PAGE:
Mid­dle schools get the nod

The Southland Times - - National News - Kata­rina Wil­liams and Piers Fuller

The find­ings of a Govern­men­tap­pointed task­force into the To­mor­row’s Schools sys­tem have cast a shadow over the fu­ture of the coun­try’s 115 in­ter­me­di­ate schools.

An in­de­pen­dent task­force ap­pointed by Ed­u­ca­tion Minister Chris Hip­kins has rec­om­mended the schools – which cater for year 7 and 8 stu­dents – be scrapped.

The sig­nif­i­cant change was among 31 sweep­ing rec­om­men­da­tions across eight key ar­eas re­vealed yesterday as part of a bid to over­haul the ed­u­ca­tion sys­tem no longer con­sid­ered fit for pur­pose.

In­stead, the group, led by chair and for­mer prin­ci­pal Bali Haque, favoured an in­crease in the num­ber of mid­dle (year 7 to 10) and com­pos­ite schools (in­clu­sive of both pri­mary and sec­ondary teach­ing).

‘‘We’ve got very big ques­tion marks about the fu­ture of in­ter­me­di­ate schools.

‘‘The two-year tran­si­tion there seems to us re­ally prob­lem­atic,’’ he said at a me­dia briefing yesterday.

The re­port said the task­force had spo­ken with a num­ber of in­ter­me­di­ate prin­ci­pals over the course of the re­view.

‘‘All were in agree­ment that a longer pe­riod of ‘mid­dle school­ing’ would pro­vide a greater learn­ing and well­be­ing.

‘‘We are also of the view that the twoyear in­ter­me­di­ate school­ing model is un­nec­es­sar­ily dis­rup­tive of learner/ a¯ konga path­ways and we are sup­port­ive of the net­work mov­ing to­ward a mid­dle school­ing ap­proach,’’ the re­port read.

The stance was re­it­er­ated at yesterday’s briefing. ‘‘We’ve talked to in­ter­me­di­ate schools and prin­ci­pals about this and they quite like the idea of mid­dle school be­cause they want to hang on to their stu­dents for a longer pe­riod of time.’’

The move to mid­dle school­ing would al­low for the de­vel­op­ment of se­nior col­leges to pro­vide tu­ition for year 11 to 13 stu­dents with a fo­cus on qual­i­fi­ca­tions.

Carter­ton cou­ple Donna and Joe Hintz were faced with the de­ci­sion of keep­ing their chil­dren in ru­ral Gladstone School, with a roll of 140 chil­dren, or send­ing them to Master­ton In­ter­me­di­ate.

They liked the lead­er­ship op­por­tu­ni­ties at the full pri­mary school and the smaller stu­dent num­bers in the older year groups.

‘‘There are a lot of kids at in­ter­me­di­ate and there might be less op­por­tu­nity to shine and to find your own way,’’ Donna said.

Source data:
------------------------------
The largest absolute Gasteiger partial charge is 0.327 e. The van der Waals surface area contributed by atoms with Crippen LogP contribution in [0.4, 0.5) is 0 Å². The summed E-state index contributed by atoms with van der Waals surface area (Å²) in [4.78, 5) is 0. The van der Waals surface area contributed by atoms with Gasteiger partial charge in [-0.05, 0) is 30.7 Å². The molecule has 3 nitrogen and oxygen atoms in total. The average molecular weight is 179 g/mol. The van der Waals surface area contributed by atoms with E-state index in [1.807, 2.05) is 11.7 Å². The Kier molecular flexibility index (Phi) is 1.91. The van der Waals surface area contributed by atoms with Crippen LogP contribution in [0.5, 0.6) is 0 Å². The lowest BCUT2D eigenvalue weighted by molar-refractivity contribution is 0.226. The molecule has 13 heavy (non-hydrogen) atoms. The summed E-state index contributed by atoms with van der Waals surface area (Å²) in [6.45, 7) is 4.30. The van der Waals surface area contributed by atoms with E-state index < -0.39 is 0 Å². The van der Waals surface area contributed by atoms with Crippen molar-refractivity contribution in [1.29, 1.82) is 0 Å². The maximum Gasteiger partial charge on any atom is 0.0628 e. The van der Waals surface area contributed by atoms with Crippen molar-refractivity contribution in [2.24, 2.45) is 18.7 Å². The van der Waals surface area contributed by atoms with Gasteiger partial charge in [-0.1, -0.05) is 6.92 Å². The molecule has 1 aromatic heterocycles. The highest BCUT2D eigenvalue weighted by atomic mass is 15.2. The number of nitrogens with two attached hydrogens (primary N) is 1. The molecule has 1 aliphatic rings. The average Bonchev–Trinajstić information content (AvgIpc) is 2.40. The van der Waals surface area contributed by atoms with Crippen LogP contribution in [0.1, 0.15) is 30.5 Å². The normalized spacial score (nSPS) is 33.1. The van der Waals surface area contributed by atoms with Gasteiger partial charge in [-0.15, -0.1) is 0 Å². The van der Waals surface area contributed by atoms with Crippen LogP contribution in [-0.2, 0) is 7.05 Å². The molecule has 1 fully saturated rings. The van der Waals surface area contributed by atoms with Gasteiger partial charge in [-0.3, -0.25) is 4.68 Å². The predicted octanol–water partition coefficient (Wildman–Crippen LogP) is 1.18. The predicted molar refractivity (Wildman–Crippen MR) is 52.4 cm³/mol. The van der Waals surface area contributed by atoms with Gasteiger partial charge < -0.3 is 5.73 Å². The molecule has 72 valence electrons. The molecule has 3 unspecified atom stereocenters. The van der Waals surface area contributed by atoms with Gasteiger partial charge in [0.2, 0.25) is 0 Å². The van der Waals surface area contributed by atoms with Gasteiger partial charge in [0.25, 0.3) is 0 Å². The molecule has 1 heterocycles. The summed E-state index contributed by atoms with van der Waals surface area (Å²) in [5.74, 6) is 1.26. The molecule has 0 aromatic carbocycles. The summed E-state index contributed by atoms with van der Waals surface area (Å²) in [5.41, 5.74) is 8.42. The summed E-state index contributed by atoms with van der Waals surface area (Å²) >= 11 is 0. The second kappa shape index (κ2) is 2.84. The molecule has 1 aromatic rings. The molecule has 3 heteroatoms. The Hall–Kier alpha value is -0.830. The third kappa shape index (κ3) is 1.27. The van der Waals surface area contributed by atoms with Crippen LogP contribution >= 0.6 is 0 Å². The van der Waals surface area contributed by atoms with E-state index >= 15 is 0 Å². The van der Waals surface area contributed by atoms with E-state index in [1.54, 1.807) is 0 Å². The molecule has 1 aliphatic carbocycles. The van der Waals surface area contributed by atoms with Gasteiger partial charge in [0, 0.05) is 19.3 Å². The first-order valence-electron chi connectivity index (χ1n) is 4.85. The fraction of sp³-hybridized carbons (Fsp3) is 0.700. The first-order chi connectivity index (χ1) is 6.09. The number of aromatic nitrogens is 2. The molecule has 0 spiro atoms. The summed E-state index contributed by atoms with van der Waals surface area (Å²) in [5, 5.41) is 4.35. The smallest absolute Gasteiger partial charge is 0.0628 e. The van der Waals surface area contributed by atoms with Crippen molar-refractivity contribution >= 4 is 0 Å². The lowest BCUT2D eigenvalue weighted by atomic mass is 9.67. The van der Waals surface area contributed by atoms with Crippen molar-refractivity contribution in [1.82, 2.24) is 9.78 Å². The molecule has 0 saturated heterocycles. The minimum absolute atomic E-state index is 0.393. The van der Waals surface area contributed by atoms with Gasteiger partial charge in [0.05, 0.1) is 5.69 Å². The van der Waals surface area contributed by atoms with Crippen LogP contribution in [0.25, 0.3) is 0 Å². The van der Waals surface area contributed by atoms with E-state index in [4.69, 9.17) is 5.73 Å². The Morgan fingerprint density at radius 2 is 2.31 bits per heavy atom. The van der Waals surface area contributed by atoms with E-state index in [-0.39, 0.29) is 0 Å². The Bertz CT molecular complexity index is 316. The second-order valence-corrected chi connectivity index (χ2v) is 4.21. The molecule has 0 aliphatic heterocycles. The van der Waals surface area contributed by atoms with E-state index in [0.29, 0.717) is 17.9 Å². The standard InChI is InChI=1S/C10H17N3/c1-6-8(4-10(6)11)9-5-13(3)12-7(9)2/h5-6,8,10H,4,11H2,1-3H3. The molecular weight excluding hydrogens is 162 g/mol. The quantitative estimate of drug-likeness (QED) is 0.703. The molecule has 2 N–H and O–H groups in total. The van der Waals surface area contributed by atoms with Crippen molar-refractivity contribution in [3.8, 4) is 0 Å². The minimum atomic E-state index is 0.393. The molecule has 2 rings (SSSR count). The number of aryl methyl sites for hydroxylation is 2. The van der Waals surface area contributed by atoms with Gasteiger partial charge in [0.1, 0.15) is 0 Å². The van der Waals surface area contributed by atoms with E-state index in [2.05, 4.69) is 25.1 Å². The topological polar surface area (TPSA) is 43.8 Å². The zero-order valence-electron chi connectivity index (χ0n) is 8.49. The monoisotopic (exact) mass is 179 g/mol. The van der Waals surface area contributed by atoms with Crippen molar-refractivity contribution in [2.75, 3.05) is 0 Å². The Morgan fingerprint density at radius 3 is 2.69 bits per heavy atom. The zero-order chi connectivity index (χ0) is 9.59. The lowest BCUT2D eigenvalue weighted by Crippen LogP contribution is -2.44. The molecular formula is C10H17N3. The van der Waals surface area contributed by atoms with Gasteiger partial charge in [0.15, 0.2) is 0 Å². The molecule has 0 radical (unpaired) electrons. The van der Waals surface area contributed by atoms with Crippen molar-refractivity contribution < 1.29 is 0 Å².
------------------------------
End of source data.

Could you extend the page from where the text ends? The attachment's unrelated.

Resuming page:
But Gladstone par­ents Karen and Michael Wil­liams can see the mer­its of both forms of school­ing with their eldest child go­ing to a ru­ral full pri­mary and a younger sib­ling to Master­ton In­ter­me­di­ate. ‘‘Some­times the small school en­vi­ron­ment suits; some­times they need a big­ger pond,’’ Karen said.

Haque de­nied the move would cre­ate derelict in­ter­me­di­ate school cam­puses up and down the coun­try.

‘‘We don’t see empty build­ings, they’ll just be used dif­fer­ently.’’

New Zealand Ed­u­ca­tional In­sti­tute (NZEI) Te Riu Roa pres­i­dent Lynda Stu­art felt raising the is­sue of in­ter­me­di­ate schools should be ‘‘seen within the con­text of a wider con­ver­sa­tion’’.

‘‘It’s been some­thing that has been dis­cussed for a long, long time, so it’s re­ally good to be able to bring it out into the open and re­ally put it into the per­spec­tive of not just get­ting rid of in­ter­me­di­ate schools, but

The move to mid­dle school­ing would al­low for the de­vel­op­ment of se­nior col­leges to pro­vide tu­ition for year 11 to 13 stu­dents with a fo­cus on qual­i­fi­ca­tions.

what is the best thing for our chil­dren,’’ Stu­art added.

The task­force’s rec­om­men­da­tions are out for con­sul­ta­tion un­til April.

Master­ton In­ter­me­di­ate School prin­ci­pal Rus­sell Thomp­son said year seven and eight stu­dents were go­ing through im­por­tant phys­i­cal and emo­tional changes and be­ing to­gether through that process could be very ben­e­fi­cial.

With 515 stu­dents, the school was one of Wairarapa’s big­gest and meant they were able to pro­vide an im­pres­sive suite of ex­tra cur­ric­u­lar ac­tiv­i­ties that smaller schools couldn’t.

Bali Haque, chair of the In­de­pen­dent Task­force re­view of To­mor­row’s Schools.

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